In sad news, Nintendo’s president, a man who successfully helmed the company from 1949 to 2002, has passed away earlier today. Announced in Nikkei, Yamauchi was being treated in Kyoto city for pneumonia at the time of his death.
He was influential in directing the company down the path towards video games, turning it from a small trading card company into a recognisable video game brand and overseeing the company’s success with coin operated markets with Shigeru Miyamoto’s Donkey Kong. Furthermore, his tenure saw the growing development of “high tech toys” such as the 1983 Family Computer Disk System which had the company enter the home console market. This continued with later developments such as the Game Boy and Nintendo 64. He eventually stepped down from presidency in 2002 following the launch of the Gamecube. Yamauchi continued to maintain close ties with Nintendo even after retirement, and was the second largest shareholder in Nintento.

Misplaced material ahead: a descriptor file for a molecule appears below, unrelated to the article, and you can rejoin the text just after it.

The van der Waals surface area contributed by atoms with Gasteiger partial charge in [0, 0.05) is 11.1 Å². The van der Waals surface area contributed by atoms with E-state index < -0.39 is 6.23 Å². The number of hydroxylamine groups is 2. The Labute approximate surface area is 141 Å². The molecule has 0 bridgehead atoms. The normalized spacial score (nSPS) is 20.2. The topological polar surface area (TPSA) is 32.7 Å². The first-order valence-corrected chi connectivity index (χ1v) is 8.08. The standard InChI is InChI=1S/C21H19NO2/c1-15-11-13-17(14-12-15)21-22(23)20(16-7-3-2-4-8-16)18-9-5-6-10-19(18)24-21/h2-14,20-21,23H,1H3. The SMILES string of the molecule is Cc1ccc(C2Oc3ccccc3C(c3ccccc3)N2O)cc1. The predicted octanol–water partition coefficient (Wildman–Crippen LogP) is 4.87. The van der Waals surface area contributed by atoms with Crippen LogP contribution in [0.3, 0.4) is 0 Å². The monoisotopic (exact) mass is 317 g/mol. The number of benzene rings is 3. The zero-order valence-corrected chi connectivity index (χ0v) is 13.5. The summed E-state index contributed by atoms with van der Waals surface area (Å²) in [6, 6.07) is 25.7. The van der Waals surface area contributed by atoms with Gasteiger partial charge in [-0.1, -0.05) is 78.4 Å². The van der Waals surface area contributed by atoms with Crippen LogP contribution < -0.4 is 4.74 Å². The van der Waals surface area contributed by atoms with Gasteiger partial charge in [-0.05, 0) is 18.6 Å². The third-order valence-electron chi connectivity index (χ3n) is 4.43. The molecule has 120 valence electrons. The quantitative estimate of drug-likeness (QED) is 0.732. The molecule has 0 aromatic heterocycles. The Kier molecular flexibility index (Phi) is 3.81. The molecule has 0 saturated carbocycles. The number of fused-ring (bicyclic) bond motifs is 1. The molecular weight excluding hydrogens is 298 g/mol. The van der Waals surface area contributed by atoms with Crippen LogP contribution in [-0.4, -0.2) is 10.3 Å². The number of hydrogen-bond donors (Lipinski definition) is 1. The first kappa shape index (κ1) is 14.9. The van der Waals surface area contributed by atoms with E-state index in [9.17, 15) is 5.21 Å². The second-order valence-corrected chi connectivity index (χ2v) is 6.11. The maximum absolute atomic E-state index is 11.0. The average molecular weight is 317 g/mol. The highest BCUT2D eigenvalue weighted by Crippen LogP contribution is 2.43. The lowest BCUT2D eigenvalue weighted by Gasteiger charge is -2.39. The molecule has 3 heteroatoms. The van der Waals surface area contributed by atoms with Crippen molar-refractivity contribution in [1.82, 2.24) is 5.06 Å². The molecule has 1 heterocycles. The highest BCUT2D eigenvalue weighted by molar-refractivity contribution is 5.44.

His influence following his death has been commented upon by a number of figures within the industry. Quoted by the BBC, former Eidos chairman Ian Livingston stated that “Hiroshi Yamauchi transformed a run-of the-mill trading card company into an entertainment empire in video games. He understood the social value of play, and economic potential of electronic gaming.” Livingston then called him a “true visionary”.
A memorial service was held at the company headquarters of Kyoto Minami-ku Kamitobahokotate following news being released and a memorial will be held this Sunday. He is survived by his three children.
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